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Match Day with the Tayport Breakers Baseball Team

High Hopes for the Defending Champions

C​​lothes hang on lines as reminders of dinner parties past, dishes fill the sink, and paperwork clutters the table. People begin to fill the streets with tedious Sunday chores, getting ready for the upcoming week. But in a little corner separate from this mundane reality, people meet on a field to play an organised — and exquisite — game of baseball. It is the AAA Scotland National Cup Championship. The Edinburgh Canons might be undefeated this season so far, but the Tayport Breakers are hoping to defend their title — and become the first back-to-back champions.

Dark clouds loom in the distance, threatening to ruin the game. Tayport is hoping to get in and out with a clean win. They need to get a healthy lead and come out early — and aggressively. That’s exactly what they do with two singles, two stolen bases, and a double resulting in a two-run lead in the first inning. A steady rain falls over the field as the players settle in. Edinburgh responded in the second inning, yet Tayport shut them down, limiting the damage to only two runs and tying the game. But Edinburgh can’t keep Tayport down for long, as they quickly send two home in the third followed up with another two runs in the fifth, the score now 6-2. Then tragedy strikes in the fifth. Edinburgh knocks a grand slam, equalising the game.

“It was a big kind of struggle in that moment. But only for a few seconds. And then after that I tried to settle my mind and put myself together. Because I knew I was going to come back and pitch again. And I also knew baseball is baseball. No one can guarantee who is going to win the game”, says Tayport pitcher Hsinyen Lai, a professor of International Relations at the University of St Andrews.

The players keep it tight through the sixth. An unsettled Edinburgh pitcher leads to a walk-in run for the Tayport Breakers in the seventh. The Tayport Breakers are up by one run, now all they need is three outs. One. Two. Three. They win the game on a strikeout. Players rush the field, taking each other in their arms.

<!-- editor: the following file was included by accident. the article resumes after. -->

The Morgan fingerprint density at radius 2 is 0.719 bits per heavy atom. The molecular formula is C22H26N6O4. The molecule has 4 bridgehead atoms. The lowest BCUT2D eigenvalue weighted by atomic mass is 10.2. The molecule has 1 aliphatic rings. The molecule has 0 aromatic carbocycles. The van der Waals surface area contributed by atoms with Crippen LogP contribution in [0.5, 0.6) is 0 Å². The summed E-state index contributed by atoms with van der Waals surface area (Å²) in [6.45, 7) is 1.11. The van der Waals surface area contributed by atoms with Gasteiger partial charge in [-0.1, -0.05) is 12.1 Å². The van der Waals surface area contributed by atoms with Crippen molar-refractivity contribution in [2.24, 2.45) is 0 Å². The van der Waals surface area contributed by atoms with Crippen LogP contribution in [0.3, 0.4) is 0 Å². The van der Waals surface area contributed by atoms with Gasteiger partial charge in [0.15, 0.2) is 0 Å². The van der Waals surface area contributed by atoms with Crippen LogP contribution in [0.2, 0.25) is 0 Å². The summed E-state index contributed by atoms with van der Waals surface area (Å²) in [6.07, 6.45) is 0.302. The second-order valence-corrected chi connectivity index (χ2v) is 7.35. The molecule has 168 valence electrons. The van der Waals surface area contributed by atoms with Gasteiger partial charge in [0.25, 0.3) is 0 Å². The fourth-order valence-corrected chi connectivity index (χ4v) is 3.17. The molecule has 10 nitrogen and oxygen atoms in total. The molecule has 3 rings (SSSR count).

“Relief,” says General Manager Jason West, “it’s just a relief”.

Excitement carries them over to a local pub where they sit outside reminiscing, already nostalgic about their victory. “It’s surreal”, says Hsinyen, “it’s amazing”. He has played baseball since he was seven years old and has been a part of the Scottish league for 11 years.

“Baseball is a huge part of my life. The reason why I have been playing baseball is not about winning or losing games, because baseball has taught me a lot more than just winning or losing games. We learn so much. Today, we learned how to come back when we were down. We learn how to get through the ups and downs of the games. I think this is what baseball teaches me”.

Hsinyen was the first official player to be featured on the Tayport Breakers roster. In 2022, he was selected as the SNBL AAA MVP, the SNBL AAA Gold Glove pitcher, and the AAA All-Star MVP.

He says, “For this club the baseball we are playing is more than just winning or losing. While we are playing at Tayport Baseball club it is more than just baseball itself. We have a future to work on. We try to reach out to our local communities, even our students at St Andrews, and see who wants to play baseball and join us. We are creating a culture for this club. We are hoping to see as many as possible who can join us and enjoy baseball”.

Jason West established the club in 2019. Out for a walk with his dog one day, he passed the then-empty field that they now play on. Now it is a well-manicured baseball field with a pitcher’s mound, basepaths, and a tall chain-link backstop. His very own field of dreams.

“Prior to 2019 there was no baseball in Tayport and not only seeing it happening week to week and seeing the growth, but it is now something that exists on its own”, he says. If you build it, they will come — and come they did. Players from all walks of life have come to claim a spot on the Tayport baseball team. “A typical training session is mid-week, and we will have a mix of different levels and talents and experience. Everyone is there to make everyone else grow and be that much better of a ball player. Everyone is there to enjoy that time with each other. It’s not just practise or getting ready for a game. It’s time we enjoy spending with each other. We enjoy all aspects of the game together, not just when we win”, Jason tells me.

The Tayport Breakers are a heartening story of a team viewed as the underdogs, who came to claim the national cup not once but twice. They are looking to establish a dynasty of Tayport Baseball in Scotland. “This season has been a good benchmark, last year there were a lot of question marks surrounding the team and we had a little bit of an underdog mentality coming in, even though we have progressed from year to year we have always been able to keep that fight”, says Jason. He hopes to “keep the forward momentum. Build [the team] little by little”. Jason dreams of getting more students involved from the University of St Andrews and possibly organising a club for recruitment.

On the journey back, exhaustion begins to seep in, but Jason still holds some excitement for the future: “what excites me the most is the unknowns, the players we haven’t met yet”. While the future of Tayport Baseball is uncertain, what they seek is clear. Something we all seek: a lasting legacy.

Image: Mahaley Wise

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